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Elements of Homesickness

Updated on December 23, 2012

About moving and dealing with separation

In this hub I am going to write about my feeling from my homeland, Puerto Rico. I am pretty sure that some of you may feel the same way to your homelands, those of you who now live far from where you were raised.

In today’s world, there are many reasons why people tend to move to new places, leaving behind their homeland and with it, family and friends. Unfortunately, some of those reasons have really nothing to do with “willing to move” but mostly the “need to move” to prosper or simply, survive.

I now live in Tampa, Florida, although I also spend a significant amount of time in Fort Myers, two hours south of Tampa. I was raised in the eastern part of Puerto Rico; a beautiful, mountainous tropical island in the Caribbean, with a lot of natural landmarks to visit in spite of its overall small area (average of 100 miles by 35 miles). In the eastern part there are many areas I love, like the Palmas del Mar resort in Humacao, a town in the southeast; El Yunque, a Rain Forest in the northeast; Vieques and Culebra with their white-sand beaches and beautiful hills, Old San Juan with its unique view towards the Atlantic Ocean; the western part also has its uniqueness, like the Dry Forest and cliffs in the southwest and the high tides of Rincon in the northwest. There are caverns, caves, beautiful man-made lakes and natural rivers with lots of waterfalls all over the island. Today, all of that beauty that I left behind can only be enjoyed from time to time, although one of the great benefits of living in Florida is the cheap prices to fly there as well as its short distance by place of an average of two to three hours from all the airports that fly there: Miami, Fort Lauderdale, West Palm Beach, Tampa, Orlando and Jacksonville.

But as some of you know, Florida, which is not really tropical but enjoys a typically warm weather all year-round, but tropical temperatures in the summer and mild warm weather in the winter with sporadic cold temperatures as cold fronts and blizzards pass nearby in states north, does not possess the same attributes Puerto Rico and other Caribbean island such as Hispaniola and Cuba have. Florida has some small hills north and west of Interstate 4, but Florida has neither prominent hills nor any mountain. It’s really ironic that only 100 miles south of Key West we can find some prominent hills in Northwest Cuba, but for those of us who live in Florida the nearer mountains would be found northwest of Atlanta in Georgia. Still, Florida has some great beaches and its own attributes, like the theme parks in Tampa and Orlando, the vibrant nightlife and tourism of Miami and South Florida and its great agriculture in all the state, especially in the central zones.

For me, living in Florida is a blessing in terms that even though I miss the geographical diversity that Puerto Rico has, it still has a similar climate with a lot of things to do. But to be honest, it does not fill the entire void that Puerto Rico leaves in my heart when I am not there. I just came from two weeks of vacation there and I did not want to come yet. I lived in Virginia three years ago, and I went to Puerto Rico by the same period, and when I went back to Virginia the feeling was devastating, there was absolutely no feeling of happiness or content going back to the harsh winter. Florida kind of mitigates well the sadness of not being in my beautiful tropical island with its overall similar environment and climate, but it’s still not the same, but Virginia simply has nothing to compare to Puerto Rico for me, and I hope Native Virginians don’t feel bad for what I am saying it is simply that for my personal likes, the cold winter and temperate climate cannot really replace or at least “mitigate” my preferential like for the tropics. In addition to that, traveling from Washington D.C. to San Juan is not cheap and it is about four hours, which makes it a lot more difficult to travel to Puerto Rico as I would like than living in Florida near the mentioned areas where, for less than one hundred bucks, you can fly to the island of enchantment.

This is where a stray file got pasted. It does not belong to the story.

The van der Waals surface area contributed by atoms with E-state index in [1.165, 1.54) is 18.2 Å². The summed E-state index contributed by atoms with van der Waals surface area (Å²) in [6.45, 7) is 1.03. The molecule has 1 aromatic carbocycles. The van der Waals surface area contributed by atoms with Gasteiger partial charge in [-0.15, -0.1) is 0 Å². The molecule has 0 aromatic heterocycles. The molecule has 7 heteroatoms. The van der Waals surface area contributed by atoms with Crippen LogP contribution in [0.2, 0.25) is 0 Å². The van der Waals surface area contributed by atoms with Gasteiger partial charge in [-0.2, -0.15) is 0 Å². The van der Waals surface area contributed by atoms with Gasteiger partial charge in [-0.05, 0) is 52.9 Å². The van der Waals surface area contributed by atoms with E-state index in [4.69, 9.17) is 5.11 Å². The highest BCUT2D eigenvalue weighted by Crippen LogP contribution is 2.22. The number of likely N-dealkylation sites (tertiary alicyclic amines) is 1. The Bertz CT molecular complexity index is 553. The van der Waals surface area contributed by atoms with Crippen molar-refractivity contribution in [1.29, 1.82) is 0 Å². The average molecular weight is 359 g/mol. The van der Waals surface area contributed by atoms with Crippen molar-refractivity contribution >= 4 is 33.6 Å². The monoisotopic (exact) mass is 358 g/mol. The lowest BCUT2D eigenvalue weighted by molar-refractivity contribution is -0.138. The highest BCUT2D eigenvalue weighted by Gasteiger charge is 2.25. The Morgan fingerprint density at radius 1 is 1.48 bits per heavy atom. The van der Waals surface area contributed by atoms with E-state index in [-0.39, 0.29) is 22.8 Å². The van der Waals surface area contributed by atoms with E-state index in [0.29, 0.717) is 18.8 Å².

Now to make this more general, a great advantage Puerto Ricans have here in the states is to travel to our island without visa or passport complications, but I am pretty sure that the same feeling I have for my island is the same Mexicans have for Mexico, or Colombian for Colombia or Chinese for China. Moving to the United States from countries that are far away and complicated is far more uncomfortable than moving within the states. Puerto Ricans have for Puerto Rico what Californians, for example, feel for California. A lot of Californians that move to the eastern U.S. feel a strong homesickness- and California is a state of the U.S.; but so long they have the resources, Californians living in Florida or New York for example can go back to California whenever they like. Mexicans cannot do that unless they are dual citizens or possess visa permits that allow them to move back and forth to their country; for people far from the U.S. is more difficult not only because of visa and passport reasons but also for the price and distance. An Australian living in the United States has to be aware that moving to the U.S. will be a great move and that they just can’t go back and forth to Australia unless they are somewhat rich.